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Why all obese patients do not develop diabetes

Obesity, often a result of eating too much fat and sugar in combination with low physical activity

diabetes

Sentinel Digital DeskBy : Sentinel Digital Desk

  |  6 Jun 2022 9:02 AM GMT

NEW YORK: Obesity, often a result of eating too much fat and sugar in combination with low physical activity, is known as a key factor for developing Type 2 diabetes. However, some obese people do not develop the disease that affect millions globally. Turns out their gut bacteria have a role to play.

Andrey Morgun and Natalia Shulzhenko of Oregon State University and Giorgio Trinchieri of the National Cancer Institute developed a novel analytical technique, multi-organ network analysis, to explore the mechanisms behind early-stage systemic insulin resistance. The findings, published in the Journal of Experimental Medicine, showed that a particular type of gut microbe leads to white adipose tissue containing macrophage cells, large cells that are part of the immune system, associated with insulin resistance. In the human body, white adipose tissue is the main type of fat.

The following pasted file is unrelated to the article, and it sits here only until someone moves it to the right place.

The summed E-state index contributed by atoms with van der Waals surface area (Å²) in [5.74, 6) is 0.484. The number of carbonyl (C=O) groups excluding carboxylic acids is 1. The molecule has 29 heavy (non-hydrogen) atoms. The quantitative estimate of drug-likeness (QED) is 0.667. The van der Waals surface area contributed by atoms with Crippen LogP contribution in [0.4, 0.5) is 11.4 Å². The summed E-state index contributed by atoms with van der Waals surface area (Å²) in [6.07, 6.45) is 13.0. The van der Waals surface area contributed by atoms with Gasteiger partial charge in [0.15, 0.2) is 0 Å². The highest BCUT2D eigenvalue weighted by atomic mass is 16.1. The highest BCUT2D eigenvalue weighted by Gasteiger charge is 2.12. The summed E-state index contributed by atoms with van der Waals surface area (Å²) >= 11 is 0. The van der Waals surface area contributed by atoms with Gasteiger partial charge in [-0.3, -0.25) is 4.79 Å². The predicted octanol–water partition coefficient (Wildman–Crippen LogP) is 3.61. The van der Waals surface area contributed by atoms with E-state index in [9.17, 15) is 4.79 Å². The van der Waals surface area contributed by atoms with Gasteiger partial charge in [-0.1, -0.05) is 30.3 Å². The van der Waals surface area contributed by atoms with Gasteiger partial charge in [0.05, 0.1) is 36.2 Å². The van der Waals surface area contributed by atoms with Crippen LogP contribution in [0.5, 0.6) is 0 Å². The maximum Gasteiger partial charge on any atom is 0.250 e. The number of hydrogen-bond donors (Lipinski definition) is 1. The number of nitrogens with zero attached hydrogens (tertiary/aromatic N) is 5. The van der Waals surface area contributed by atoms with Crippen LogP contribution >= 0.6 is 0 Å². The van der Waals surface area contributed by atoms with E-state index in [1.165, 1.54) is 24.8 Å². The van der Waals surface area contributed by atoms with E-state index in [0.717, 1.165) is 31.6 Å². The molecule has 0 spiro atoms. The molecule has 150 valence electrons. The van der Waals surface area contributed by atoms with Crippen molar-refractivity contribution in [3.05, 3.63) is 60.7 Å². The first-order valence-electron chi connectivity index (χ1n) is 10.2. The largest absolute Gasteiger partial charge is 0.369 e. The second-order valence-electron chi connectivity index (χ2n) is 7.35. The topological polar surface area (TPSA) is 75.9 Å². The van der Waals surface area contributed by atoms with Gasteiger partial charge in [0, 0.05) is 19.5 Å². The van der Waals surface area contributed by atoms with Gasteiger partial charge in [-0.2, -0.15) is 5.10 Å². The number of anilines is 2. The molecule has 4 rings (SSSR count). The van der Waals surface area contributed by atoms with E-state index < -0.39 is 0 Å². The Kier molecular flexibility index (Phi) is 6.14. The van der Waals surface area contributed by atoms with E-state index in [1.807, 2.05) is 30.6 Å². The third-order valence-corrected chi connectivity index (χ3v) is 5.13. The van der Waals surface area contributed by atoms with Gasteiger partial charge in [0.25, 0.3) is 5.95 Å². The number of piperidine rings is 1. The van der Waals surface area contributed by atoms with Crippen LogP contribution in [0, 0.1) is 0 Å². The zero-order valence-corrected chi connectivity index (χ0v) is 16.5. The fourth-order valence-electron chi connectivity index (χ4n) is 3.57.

"Our experiments and analysis predict that a high-fat/high-sugar diet primarily acts in white adipose tissue by driving microbiota-related damage to the energy synthesis process, leading to systemic insulin resistance," said Morgun, associate professor of pharmaceutical sciences in the OSU College of Pharmacy. "Treatments that modify a patient's microbiota in ways that target insulin resistance in adipose tissue macrophage cells could be a new therapeutic strategy for Type 2 diabetes," he added. IANS

Also Read: Obesity linked to risk of broken bones in women: Study

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